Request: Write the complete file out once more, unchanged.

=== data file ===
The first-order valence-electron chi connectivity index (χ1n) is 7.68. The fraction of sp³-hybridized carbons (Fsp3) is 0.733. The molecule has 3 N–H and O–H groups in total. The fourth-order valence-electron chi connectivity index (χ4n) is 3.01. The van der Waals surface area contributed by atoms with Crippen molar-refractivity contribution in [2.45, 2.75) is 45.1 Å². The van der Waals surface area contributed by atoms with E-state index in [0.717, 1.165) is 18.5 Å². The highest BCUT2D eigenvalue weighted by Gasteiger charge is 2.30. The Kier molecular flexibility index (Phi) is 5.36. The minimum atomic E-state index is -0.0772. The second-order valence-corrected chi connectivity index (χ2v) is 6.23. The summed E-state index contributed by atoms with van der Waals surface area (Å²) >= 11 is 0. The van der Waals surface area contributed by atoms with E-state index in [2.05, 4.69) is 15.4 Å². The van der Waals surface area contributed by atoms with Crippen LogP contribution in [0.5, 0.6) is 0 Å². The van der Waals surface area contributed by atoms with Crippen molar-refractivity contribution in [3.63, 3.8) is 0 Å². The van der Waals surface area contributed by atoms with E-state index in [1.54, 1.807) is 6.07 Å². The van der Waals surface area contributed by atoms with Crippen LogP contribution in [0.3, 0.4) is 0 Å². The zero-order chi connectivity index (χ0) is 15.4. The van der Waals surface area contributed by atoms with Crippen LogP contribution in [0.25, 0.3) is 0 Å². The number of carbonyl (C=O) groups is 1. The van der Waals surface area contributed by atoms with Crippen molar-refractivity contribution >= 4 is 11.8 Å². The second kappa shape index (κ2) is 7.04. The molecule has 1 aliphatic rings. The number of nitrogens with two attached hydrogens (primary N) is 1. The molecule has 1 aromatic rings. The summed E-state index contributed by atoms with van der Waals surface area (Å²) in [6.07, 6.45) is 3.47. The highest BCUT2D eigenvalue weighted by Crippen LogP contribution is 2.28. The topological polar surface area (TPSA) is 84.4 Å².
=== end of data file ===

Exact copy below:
The first-order valence-electron chi connectivity index (χ1n) is 7.68. The fraction of sp³-hybridized carbons (Fsp3) is 0.733. The molecule has 3 N–H and O–H groups in total. The fourth-order valence-electron chi connectivity index (χ4n) is 3.01. The van der Waals surface area contributed by atoms with Crippen molar-refractivity contribution in [2.45, 2.75) is 45.1 Å². The van der Waals surface area contributed by atoms with E-state index in [0.717, 1.165) is 18.5 Å². The highest BCUT2D eigenvalue weighted by Gasteiger charge is 2.30. The Kier molecular flexibility index (Phi) is 5.36. The minimum atomic E-state index is -0.0772. The second-order valence-corrected chi connectivity index (χ2v) is 6.23. The summed E-state index contributed by atoms with van der Waals surface area (Å²) >= 11 is 0. The van der Waals surface area contributed by atoms with E-state index in [2.05, 4.69) is 15.4 Å². The van der Waals surface area contributed by atoms with Crippen LogP contribution in [0.5, 0.6) is 0 Å². The van der Waals surface area contributed by atoms with Crippen molar-refractivity contribution in [3.63, 3.8) is 0 Å². The van der Waals surface area contributed by atoms with E-state index in [1.54, 1.807) is 6.07 Å². The van der Waals surface area contributed by atoms with Crippen LogP contribution in [0.3, 0.4) is 0 Å². The zero-order chi connectivity index (χ0) is 15.4. The van der Waals surface area contributed by atoms with Crippen LogP contribution in [0.25, 0.3) is 0 Å². The number of carbonyl (C=O) groups is 1. The van der Waals surface area contributed by atoms with Crippen molar-refractivity contribution >= 4 is 11.8 Å². The second kappa shape index (κ2) is 7.04. The molecule has 1 aliphatic rings. The number of nitrogens with two attached hydrogens (primary N) is 1. The molecule has 1 aromatic rings. The summed E-state index contributed by atoms with van der Waals surface area (Å²) in [6.07, 6.45) is 3.47. The highest BCUT2D eigenvalue weighted by Crippen LogP contribution is 2.28. The topological polar surface area (TPSA) is 84.4 Å².